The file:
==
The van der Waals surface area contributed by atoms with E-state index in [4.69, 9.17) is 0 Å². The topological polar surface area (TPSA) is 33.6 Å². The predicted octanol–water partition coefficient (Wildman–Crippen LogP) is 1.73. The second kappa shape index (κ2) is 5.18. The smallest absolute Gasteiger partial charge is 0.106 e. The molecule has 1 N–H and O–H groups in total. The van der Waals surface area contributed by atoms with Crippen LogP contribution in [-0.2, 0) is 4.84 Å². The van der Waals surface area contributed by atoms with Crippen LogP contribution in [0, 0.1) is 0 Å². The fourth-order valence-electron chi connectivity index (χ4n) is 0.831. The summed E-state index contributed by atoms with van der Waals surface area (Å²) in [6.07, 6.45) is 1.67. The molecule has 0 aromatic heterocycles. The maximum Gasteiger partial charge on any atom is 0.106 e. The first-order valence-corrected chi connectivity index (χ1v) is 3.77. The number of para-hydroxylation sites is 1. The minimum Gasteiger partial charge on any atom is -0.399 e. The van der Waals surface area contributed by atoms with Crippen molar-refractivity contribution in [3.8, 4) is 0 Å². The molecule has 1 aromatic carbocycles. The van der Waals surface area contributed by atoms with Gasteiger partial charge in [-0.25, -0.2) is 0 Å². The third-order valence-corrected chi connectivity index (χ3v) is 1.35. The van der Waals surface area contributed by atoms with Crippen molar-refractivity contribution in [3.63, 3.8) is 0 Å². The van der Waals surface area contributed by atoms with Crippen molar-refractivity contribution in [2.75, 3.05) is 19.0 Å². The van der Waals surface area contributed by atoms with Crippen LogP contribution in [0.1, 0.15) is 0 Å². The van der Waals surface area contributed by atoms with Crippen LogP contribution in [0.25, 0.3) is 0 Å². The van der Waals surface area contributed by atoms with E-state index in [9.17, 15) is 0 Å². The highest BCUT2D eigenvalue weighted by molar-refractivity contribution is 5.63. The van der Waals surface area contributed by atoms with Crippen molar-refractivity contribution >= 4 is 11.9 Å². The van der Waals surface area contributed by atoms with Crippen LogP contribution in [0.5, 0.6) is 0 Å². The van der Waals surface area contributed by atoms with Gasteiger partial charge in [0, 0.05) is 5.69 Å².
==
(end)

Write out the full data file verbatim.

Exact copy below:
The van der Waals surface area contributed by atoms with E-state index in [4.69, 9.17) is 0 Å². The topological polar surface area (TPSA) is 33.6 Å². The predicted octanol–water partition coefficient (Wildman–Crippen LogP) is 1.73. The second kappa shape index (κ2) is 5.18. The smallest absolute Gasteiger partial charge is 0.106 e. The molecule has 1 N–H and O–H groups in total. The van der Waals surface area contributed by atoms with Crippen LogP contribution in [-0.2, 0) is 4.84 Å². The van der Waals surface area contributed by atoms with Crippen LogP contribution in [0, 0.1) is 0 Å². The fourth-order valence-electron chi connectivity index (χ4n) is 0.831. The summed E-state index contributed by atoms with van der Waals surface area (Å²) in [6.07, 6.45) is 1.67. The molecule has 0 aromatic heterocycles. The maximum Gasteiger partial charge on any atom is 0.106 e. The first-order valence-corrected chi connectivity index (χ1v) is 3.77. The number of para-hydroxylation sites is 1. The minimum Gasteiger partial charge on any atom is -0.399 e. The van der Waals surface area contributed by atoms with Crippen molar-refractivity contribution in [3.8, 4) is 0 Å². The molecule has 1 aromatic carbocycles. The van der Waals surface area contributed by atoms with Gasteiger partial charge in [-0.25, -0.2) is 0 Å². The third-order valence-corrected chi connectivity index (χ3v) is 1.35. The van der Waals surface area contributed by atoms with Crippen molar-refractivity contribution in [3.63, 3.8) is 0 Å². The van der Waals surface area contributed by atoms with Crippen molar-refractivity contribution in [2.75, 3.05) is 19.0 Å². The van der Waals surface area contributed by atoms with Crippen LogP contribution in [0.1, 0.15) is 0 Å². The van der Waals surface area contributed by atoms with Crippen LogP contribution in [0.25, 0.3) is 0 Å². The van der Waals surface area contributed by atoms with E-state index in [9.17, 15) is 0 Å². The highest BCUT2D eigenvalue weighted by molar-refractivity contribution is 5.63. The van der Waals surface area contributed by atoms with Crippen molar-refractivity contribution >= 4 is 11.9 Å². The van der Waals surface area contributed by atoms with Crippen LogP contribution in [0.5, 0.6) is 0 Å². The van der Waals surface area contributed by atoms with Gasteiger partial charge in [0, 0.05) is 5.69 Å².